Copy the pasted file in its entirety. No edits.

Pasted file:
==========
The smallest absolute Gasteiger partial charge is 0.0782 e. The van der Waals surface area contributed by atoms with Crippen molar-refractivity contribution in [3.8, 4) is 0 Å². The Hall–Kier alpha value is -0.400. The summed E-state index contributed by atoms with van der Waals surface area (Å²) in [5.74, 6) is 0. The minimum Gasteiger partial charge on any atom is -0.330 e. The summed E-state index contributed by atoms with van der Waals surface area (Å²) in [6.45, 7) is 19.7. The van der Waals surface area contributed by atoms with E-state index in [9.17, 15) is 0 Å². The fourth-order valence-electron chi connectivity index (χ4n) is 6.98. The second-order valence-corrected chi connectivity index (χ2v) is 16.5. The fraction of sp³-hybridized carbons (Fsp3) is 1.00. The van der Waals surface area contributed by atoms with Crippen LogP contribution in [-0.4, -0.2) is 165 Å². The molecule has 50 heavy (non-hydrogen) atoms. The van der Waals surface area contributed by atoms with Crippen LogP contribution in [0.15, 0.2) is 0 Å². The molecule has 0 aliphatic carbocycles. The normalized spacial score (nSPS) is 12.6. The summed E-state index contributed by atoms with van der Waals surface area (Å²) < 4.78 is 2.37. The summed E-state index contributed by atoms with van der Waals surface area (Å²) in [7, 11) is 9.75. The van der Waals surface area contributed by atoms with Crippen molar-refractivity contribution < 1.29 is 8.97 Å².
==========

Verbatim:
The smallest absolute Gasteiger partial charge is 0.0782 e. The van der Waals surface area contributed by atoms with Crippen molar-refractivity contribution in [3.8, 4) is 0 Å². The Hall–Kier alpha value is -0.400. The summed E-state index contributed by atoms with van der Waals surface area (Å²) in [5.74, 6) is 0. The minimum Gasteiger partial charge on any atom is -0.330 e. The summed E-state index contributed by atoms with van der Waals surface area (Å²) in [6.45, 7) is 19.7. The van der Waals surface area contributed by atoms with E-state index in [9.17, 15) is 0 Å². The fourth-order valence-electron chi connectivity index (χ4n) is 6.98. The second-order valence-corrected chi connectivity index (χ2v) is 16.5. The fraction of sp³-hybridized carbons (Fsp3) is 1.00. The van der Waals surface area contributed by atoms with Crippen LogP contribution in [-0.4, -0.2) is 165 Å². The molecule has 50 heavy (non-hydrogen) atoms. The van der Waals surface area contributed by atoms with Crippen LogP contribution in [0.15, 0.2) is 0 Å². The molecule has 0 aliphatic carbocycles. The normalized spacial score (nSPS) is 12.6. The summed E-state index contributed by atoms with van der Waals surface area (Å²) < 4.78 is 2.37. The summed E-state index contributed by atoms with van der Waals surface area (Å²) in [7, 11) is 9.75. The van der Waals surface area contributed by atoms with Crippen molar-refractivity contribution < 1.29 is 8.97 Å².